Do fiscal incentives truly promote change?

By Fara G. Vargas-Pagaran

First Published in Business World (11/4/2012)

There are two versions of a bill currently pending in Congress that seek to change the system of investment incentives in the Philippines. Both House and Senate versions seek to rationalize the current fiscal incentives and streamline their administration.

The House version proposes, among others, two major changes: (1) the adoption of a 25-year sunset provision; and (2) the inclusion of a 50% reduction in corporate income tax for a period of 25 years for export enterprises, and 15 years for domestic enterprises.

On the other hand, the Senate version proposes, among other things, a 10-year cap on the enjoyment of incentives. It also proposes complete removal of the income tax holiday (ITH) and value-added tax (VAT) exemptions, because of their alleged negative impact on government revenues. However, it extends incentives to firms that locate in any of the 30 poorest provinces, invest at least P500 million, and generate at least 200 jobs. Proposed incentives to these firms include a reduced income tax rate of 15% and extended net operating loss carryover (NOLCO) and accelerated depreciation. In addition, the Senate version recommends the establishment of a Trust Liability Account by the Bureau of Treasury to facilitate the refund of VAT on the importation of capital equipment and raw materials.

As expected, reactions to the proposed rationalization of our fiscal incentives, particularly the move to abolish the ITH incentive, have been as varied as the many interests that are involved. The main issue to consider, however, is the overall effect on the investments climate in the Philippines.

Do we lose more than we gain?

Data from the Bangko Sentral ng Pilipinas (BSP) show that Foreign Direct Investment (FDI) inflows surged 154% to $850 million in the first two months of the year from $335 million a year earlier. Many factors may have contributed to such an increase, such as a renewed confidence in governance, a positive outlook on the economy, and improving infrastructure.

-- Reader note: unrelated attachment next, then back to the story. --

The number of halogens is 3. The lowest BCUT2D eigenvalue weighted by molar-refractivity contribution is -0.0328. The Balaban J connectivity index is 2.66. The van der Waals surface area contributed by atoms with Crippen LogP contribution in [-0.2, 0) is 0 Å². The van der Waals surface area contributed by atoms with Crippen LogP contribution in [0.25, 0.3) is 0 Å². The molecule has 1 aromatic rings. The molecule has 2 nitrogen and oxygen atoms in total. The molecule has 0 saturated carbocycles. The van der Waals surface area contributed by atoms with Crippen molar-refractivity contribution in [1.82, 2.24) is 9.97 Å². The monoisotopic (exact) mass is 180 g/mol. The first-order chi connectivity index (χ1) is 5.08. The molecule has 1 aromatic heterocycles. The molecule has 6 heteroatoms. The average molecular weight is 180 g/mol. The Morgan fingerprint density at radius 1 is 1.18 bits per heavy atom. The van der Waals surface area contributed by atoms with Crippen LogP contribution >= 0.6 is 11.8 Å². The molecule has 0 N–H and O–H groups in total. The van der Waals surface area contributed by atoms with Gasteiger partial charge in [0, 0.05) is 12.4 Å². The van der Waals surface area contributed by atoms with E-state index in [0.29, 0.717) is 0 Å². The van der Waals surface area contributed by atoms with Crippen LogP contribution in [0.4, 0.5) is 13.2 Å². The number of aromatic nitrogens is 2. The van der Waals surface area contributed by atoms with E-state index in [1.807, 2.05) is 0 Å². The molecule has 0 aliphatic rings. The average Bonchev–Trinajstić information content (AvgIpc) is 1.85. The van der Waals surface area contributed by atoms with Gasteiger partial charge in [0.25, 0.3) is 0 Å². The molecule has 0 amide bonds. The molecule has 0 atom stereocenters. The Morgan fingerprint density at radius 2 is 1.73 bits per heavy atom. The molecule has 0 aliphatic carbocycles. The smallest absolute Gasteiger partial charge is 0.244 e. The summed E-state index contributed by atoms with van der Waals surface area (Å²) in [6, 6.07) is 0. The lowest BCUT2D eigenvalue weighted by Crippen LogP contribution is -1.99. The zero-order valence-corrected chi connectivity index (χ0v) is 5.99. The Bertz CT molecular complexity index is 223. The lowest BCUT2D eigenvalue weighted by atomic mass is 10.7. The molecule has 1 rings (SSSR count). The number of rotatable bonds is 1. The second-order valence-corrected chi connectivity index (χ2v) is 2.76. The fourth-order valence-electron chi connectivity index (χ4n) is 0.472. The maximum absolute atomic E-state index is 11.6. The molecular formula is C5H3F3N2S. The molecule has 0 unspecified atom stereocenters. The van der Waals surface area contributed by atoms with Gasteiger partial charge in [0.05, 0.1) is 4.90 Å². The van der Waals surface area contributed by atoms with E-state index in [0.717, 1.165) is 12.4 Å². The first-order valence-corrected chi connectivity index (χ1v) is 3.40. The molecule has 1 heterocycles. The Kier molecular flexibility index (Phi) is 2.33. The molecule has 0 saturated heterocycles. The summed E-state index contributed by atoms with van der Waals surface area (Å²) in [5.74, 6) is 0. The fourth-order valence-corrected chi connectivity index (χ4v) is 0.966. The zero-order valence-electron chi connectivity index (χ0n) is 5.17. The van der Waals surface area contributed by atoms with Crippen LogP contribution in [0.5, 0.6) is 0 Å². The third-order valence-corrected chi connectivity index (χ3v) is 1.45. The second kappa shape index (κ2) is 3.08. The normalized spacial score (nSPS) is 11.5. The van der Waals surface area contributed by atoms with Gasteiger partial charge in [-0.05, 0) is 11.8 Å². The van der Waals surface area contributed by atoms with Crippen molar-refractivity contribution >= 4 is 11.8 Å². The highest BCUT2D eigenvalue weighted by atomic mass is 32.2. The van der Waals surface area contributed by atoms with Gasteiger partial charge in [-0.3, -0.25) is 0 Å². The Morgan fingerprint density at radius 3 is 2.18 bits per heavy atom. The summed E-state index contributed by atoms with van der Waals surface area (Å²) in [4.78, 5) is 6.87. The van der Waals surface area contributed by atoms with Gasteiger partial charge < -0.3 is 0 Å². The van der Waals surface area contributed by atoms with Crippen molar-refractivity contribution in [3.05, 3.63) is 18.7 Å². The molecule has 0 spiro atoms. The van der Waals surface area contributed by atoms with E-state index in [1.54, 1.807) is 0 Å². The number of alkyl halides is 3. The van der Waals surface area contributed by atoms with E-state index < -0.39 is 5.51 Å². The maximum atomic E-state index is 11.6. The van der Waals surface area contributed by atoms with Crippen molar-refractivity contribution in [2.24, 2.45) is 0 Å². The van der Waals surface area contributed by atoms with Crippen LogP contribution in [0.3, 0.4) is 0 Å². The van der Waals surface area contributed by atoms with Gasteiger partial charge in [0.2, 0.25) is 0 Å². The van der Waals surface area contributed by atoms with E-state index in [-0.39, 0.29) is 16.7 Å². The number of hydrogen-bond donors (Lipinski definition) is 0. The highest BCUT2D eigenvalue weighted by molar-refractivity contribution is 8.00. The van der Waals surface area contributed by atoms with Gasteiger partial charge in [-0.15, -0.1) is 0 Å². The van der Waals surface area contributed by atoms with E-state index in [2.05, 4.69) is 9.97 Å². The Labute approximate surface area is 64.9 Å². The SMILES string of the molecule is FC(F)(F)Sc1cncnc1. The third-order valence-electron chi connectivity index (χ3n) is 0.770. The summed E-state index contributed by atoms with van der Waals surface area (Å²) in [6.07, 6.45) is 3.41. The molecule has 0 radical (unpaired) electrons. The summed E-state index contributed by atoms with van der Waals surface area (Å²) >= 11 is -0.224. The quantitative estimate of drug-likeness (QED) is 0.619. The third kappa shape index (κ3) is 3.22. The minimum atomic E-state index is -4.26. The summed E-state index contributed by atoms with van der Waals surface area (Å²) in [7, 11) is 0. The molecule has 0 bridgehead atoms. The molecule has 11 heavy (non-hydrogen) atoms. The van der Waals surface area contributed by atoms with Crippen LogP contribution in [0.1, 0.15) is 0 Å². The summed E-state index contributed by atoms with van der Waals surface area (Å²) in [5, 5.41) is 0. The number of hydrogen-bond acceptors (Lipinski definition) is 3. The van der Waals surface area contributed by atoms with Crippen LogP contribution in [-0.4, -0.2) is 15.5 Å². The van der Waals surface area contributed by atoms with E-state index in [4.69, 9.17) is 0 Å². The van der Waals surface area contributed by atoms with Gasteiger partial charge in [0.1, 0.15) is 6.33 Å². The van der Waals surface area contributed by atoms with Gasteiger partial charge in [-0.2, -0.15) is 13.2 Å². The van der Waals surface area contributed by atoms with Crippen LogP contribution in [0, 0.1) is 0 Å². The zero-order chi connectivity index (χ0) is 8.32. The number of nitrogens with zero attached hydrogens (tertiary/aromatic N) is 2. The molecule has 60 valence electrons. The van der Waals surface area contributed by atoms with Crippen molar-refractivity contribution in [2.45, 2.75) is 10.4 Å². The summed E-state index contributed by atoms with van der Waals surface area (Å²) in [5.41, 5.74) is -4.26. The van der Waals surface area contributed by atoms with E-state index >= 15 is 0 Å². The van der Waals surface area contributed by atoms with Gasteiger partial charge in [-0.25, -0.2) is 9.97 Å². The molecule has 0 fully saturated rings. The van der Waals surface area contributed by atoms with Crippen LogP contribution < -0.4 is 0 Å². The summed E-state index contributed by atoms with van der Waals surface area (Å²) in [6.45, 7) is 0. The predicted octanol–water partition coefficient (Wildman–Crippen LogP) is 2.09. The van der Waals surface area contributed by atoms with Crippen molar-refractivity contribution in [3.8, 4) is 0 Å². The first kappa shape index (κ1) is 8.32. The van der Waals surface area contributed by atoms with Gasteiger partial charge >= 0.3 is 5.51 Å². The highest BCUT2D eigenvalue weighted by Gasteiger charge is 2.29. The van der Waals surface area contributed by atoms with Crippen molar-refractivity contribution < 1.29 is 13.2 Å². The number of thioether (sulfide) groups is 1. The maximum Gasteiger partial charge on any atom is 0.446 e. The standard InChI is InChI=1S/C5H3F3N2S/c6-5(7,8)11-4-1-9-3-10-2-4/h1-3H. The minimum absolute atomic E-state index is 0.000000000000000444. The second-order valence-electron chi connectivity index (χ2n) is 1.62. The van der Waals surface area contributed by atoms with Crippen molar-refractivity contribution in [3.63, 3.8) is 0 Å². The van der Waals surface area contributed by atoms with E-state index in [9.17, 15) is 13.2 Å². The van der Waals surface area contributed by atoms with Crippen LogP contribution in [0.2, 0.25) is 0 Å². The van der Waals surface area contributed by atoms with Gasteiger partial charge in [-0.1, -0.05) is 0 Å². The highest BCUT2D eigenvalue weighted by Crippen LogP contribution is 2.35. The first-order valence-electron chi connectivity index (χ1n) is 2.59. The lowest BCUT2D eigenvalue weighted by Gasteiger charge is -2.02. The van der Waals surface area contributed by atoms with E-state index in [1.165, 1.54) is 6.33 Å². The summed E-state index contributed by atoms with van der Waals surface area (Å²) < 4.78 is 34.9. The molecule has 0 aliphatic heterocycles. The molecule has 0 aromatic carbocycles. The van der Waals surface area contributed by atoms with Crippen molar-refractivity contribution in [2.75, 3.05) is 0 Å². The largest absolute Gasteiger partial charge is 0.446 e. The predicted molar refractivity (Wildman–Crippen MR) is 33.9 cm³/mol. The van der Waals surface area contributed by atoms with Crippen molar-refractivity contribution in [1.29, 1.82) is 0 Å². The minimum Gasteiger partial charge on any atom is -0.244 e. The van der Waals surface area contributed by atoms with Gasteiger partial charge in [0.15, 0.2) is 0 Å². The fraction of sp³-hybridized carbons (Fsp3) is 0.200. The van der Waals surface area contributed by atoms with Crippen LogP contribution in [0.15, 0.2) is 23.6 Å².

In a letter to Senator Ralph Recto, the Joint Foreign Chambers of the Philippines commented that removing the ITH may negatively impact the Philippines’ competitiveness as an investment destination within the region. They pointed out that our neighboring countries in Southeast Asia continue to offer very attractive incentives, including the ITH. The proposal to end the ITH could therefore handicap the Philippines’ ability to attract manufacturers and other businesses that are looking for alternative investment locations.

Revenue loss has been the main argument for the removal of the ITH. Conceptually though, if the long term social and economic gains from the investments attracted or induced by these fiscal incentives heavily outweigh the short-term costs, then there are strong reasons for providing incentives.

Is change good?

On the other hand, there are those that favor and push for the rationalization of incentives. For instance, the World Bank expects a 4.2% growth in the Philippine economy in 2012 if key measures like the tobacco and alcohol excise bill and the fiscal incentives rationalization bill are enacted into law, and public spending improves.